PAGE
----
If you were lucky as a kid you had the opportunity to turn a cardboard box into anything from a rocket ship to school bus! Watching my kids play makes me want to light their toys all on the fire and dance around the ashes, then cancel Christmas. The reality is that the imagination of a child is much more entertaining than anything that I could buy from the store. And, as it turns out, science shows strong evidence that my evil plan might actually not be that evil at all.
Child psychologists define real play as, "the sort of play that has no supporting technologies, no defined script, and no end target aside from inventing worlds and finding ideas." Go back again to that cardboard box, or a toilet paper tube, or the stick from the sidewalk, or that perfect pebble that becomes the potion that wakes up the dragon who's going to make the world lava -- do you see it? These imaginative abilities and repurposing of objects are what will keep your children out your basement post graduation!
So, let's review. Your kids need sticks, cardboard boxes, a few paint brushes would be nice - you get the idea - and, as it turns out, boredom. That is right, they have to be bored. Dr. Teresa Belton, a psychologist who analyzed the effect of television and videos on children's writing, told the BBC that boredom enables kids to grow an "inner stimulation" that can help develop their imaginations. We often monitor their lives away. We sign them up for Spanish and karate classes and music and football and every other freaking thing because we believe these things are important for them. There often is the added weight of social pressure. We're all guilty. Sadly, a study published in the Archives of Pediatrics and Adolescent Medicine journal found that children’s free-play time dropped by a quarter between 1981 and 1997, and “this change appears to be driven by increases in the amount of time children spend in structured activities.”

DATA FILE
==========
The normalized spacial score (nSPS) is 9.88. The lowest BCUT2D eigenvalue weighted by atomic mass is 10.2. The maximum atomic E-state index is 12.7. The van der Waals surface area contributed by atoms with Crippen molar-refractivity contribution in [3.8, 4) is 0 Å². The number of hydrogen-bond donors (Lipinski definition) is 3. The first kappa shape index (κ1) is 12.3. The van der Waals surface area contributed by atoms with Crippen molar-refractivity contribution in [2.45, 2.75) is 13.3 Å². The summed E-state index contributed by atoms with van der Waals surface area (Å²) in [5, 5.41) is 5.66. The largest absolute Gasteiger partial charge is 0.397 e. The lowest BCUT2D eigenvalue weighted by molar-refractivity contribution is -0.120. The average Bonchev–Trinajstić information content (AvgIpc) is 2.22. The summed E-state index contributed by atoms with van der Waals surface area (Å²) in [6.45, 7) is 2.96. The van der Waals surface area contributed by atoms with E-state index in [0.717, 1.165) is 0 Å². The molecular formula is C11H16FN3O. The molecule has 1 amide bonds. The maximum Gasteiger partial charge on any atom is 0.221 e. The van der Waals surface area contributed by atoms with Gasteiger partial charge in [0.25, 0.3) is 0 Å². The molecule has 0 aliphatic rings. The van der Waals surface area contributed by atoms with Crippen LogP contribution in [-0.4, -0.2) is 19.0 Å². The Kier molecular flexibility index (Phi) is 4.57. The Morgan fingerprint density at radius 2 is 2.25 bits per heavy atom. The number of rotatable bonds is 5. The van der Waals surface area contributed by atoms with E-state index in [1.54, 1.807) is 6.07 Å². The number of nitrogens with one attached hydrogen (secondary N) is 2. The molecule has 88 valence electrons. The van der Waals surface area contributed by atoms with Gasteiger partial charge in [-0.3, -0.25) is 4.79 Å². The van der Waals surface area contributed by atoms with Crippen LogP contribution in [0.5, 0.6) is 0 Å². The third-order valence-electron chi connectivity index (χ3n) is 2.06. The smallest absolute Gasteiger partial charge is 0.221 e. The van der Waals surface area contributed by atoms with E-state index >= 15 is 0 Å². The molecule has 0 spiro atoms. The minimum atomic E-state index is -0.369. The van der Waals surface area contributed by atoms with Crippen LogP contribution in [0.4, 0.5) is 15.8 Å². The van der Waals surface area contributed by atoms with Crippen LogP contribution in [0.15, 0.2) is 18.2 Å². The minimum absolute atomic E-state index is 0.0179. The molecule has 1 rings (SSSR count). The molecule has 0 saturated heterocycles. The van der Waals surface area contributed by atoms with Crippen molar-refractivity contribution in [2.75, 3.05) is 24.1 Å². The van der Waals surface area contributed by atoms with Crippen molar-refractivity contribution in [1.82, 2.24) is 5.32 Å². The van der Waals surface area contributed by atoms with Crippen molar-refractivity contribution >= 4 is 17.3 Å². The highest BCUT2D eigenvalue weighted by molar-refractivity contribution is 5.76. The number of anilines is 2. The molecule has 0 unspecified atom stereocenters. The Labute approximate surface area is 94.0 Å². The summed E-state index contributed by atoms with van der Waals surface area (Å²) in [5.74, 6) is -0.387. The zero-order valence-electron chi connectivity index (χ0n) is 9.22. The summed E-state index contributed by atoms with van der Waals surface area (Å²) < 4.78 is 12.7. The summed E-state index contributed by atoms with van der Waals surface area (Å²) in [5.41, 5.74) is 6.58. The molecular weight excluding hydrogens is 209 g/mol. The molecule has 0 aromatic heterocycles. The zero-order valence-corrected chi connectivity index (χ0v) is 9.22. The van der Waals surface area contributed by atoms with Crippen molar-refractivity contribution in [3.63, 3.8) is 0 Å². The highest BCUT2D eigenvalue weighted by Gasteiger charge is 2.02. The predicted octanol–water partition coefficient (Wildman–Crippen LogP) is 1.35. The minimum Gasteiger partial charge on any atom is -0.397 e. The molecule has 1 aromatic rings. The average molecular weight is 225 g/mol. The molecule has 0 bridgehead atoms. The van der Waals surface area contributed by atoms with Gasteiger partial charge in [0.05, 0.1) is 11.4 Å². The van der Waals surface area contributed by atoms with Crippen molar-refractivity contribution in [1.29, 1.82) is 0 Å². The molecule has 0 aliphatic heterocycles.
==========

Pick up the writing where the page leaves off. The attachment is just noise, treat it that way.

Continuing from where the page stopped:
Not only are we scheduling away their lives, unscheduled time ends up getting spent vegging out staring into the depths of a computer screen. A study done by the Kaiser Foundation in 2010 that found that children (between the ages of 8 and 18) spend over seven hours on digital media a day!!
Actual play so significant that some scientists have found that the absence of play can be harmful. Over 6,000 people were interviewed by psychiatrist Stuart Brown within a period of 50 years about their childhoods. One of his biggest findings was that “a lack of opportunities for unstructured, imaginative play can keep children from growing into happy, well-adjusted adults.” He definitley didn't say anything about kids struggling due to not having access to the latest video game or toy.
My childhood was spent in mostly in the arts, piano pedagogy specifically. We didn't have cable, weren't allowed to play video games, and play ended up meaning something inventive and unstructured. This usually meant being outside or staying inside and creating art. But guess what? I also remember all this being very boring at times! Sitting for hours playing the piano, drawing yet another picture, trying to catch another butterfly, or watching the same bird every morning. My parents didn’t know it, but they were doing most everything completely right by requiring me to entertain myself!